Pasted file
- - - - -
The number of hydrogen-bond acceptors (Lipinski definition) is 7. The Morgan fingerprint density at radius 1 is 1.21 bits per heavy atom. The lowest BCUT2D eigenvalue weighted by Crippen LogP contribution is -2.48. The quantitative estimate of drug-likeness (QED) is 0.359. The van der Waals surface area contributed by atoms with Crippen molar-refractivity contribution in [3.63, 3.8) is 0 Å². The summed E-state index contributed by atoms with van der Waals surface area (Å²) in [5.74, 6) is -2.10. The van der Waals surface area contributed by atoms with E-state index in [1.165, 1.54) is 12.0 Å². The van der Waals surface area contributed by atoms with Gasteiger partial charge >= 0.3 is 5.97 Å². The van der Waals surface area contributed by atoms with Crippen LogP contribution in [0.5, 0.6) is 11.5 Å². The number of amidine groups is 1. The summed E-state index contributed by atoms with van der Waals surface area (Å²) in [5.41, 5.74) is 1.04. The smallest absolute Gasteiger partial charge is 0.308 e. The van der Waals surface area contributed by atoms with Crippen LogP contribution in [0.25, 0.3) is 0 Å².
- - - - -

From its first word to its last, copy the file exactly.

The number of hydrogen-bond acceptors (Lipinski definition) is 7. The Morgan fingerprint density at radius 1 is 1.21 bits per heavy atom. The lowest BCUT2D eigenvalue weighted by Crippen LogP contribution is -2.48. The quantitative estimate of drug-likeness (QED) is 0.359. The van der Waals surface area contributed by atoms with Crippen molar-refractivity contribution in [3.63, 3.8) is 0 Å². The summed E-state index contributed by atoms with van der Waals surface area (Å²) in [5.74, 6) is -2.10. The van der Waals surface area contributed by atoms with E-state index in [1.165, 1.54) is 12.0 Å². The van der Waals surface area contributed by atoms with Gasteiger partial charge >= 0.3 is 5.97 Å². The van der Waals surface area contributed by atoms with Crippen LogP contribution in [0.5, 0.6) is 11.5 Å². The number of amidine groups is 1. The summed E-state index contributed by atoms with van der Waals surface area (Å²) in [5.41, 5.74) is 1.04. The smallest absolute Gasteiger partial charge is 0.308 e. The van der Waals surface area contributed by atoms with Crippen LogP contribution in [0.25, 0.3) is 0 Å².